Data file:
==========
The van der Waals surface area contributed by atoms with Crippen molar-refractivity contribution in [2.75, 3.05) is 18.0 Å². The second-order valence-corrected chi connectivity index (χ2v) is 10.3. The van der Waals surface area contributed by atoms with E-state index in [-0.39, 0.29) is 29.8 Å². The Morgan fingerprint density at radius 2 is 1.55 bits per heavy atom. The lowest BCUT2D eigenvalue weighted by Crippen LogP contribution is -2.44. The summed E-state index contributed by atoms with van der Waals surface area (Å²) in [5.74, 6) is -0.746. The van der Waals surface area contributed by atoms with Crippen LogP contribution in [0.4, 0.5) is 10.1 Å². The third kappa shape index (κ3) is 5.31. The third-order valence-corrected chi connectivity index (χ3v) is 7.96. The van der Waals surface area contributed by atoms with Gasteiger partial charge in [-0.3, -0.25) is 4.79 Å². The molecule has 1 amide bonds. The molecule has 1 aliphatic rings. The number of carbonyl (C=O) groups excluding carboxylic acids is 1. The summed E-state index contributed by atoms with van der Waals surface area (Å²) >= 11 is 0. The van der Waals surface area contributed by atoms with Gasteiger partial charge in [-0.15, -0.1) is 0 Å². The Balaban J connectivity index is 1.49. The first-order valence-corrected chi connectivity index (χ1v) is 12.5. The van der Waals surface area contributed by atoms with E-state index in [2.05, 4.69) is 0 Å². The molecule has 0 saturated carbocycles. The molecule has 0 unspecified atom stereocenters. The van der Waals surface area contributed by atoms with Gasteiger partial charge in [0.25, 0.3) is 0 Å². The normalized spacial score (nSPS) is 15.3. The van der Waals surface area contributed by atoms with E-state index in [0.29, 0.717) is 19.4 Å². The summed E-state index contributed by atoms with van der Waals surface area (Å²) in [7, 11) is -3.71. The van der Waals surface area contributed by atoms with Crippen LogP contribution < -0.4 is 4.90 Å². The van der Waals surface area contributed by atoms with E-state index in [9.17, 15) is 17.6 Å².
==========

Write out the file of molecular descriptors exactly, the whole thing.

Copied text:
The van der Waals surface area contributed by atoms with Crippen molar-refractivity contribution in [2.75, 3.05) is 18.0 Å². The second-order valence-corrected chi connectivity index (χ2v) is 10.3. The van der Waals surface area contributed by atoms with E-state index in [-0.39, 0.29) is 29.8 Å². The Morgan fingerprint density at radius 2 is 1.55 bits per heavy atom. The lowest BCUT2D eigenvalue weighted by Crippen LogP contribution is -2.44. The summed E-state index contributed by atoms with van der Waals surface area (Å²) in [5.74, 6) is -0.746. The van der Waals surface area contributed by atoms with Crippen LogP contribution in [0.4, 0.5) is 10.1 Å². The third kappa shape index (κ3) is 5.31. The third-order valence-corrected chi connectivity index (χ3v) is 7.96. The van der Waals surface area contributed by atoms with Gasteiger partial charge in [-0.3, -0.25) is 4.79 Å². The molecule has 1 amide bonds. The molecule has 1 aliphatic rings. The number of carbonyl (C=O) groups excluding carboxylic acids is 1. The summed E-state index contributed by atoms with van der Waals surface area (Å²) >= 11 is 0. The van der Waals surface area contributed by atoms with Gasteiger partial charge in [-0.15, -0.1) is 0 Å². The Balaban J connectivity index is 1.49. The first-order valence-corrected chi connectivity index (χ1v) is 12.5. The van der Waals surface area contributed by atoms with E-state index in [2.05, 4.69) is 0 Å². The molecule has 0 saturated carbocycles. The molecule has 0 unspecified atom stereocenters. The van der Waals surface area contributed by atoms with Gasteiger partial charge in [0.25, 0.3) is 0 Å². The normalized spacial score (nSPS) is 15.3. The van der Waals surface area contributed by atoms with E-state index in [0.29, 0.717) is 19.4 Å². The summed E-state index contributed by atoms with van der Waals surface area (Å²) in [7, 11) is -3.71. The van der Waals surface area contributed by atoms with Crippen LogP contribution < -0.4 is 4.90 Å². The van der Waals surface area contributed by atoms with E-state index in [9.17, 15) is 17.6 Å².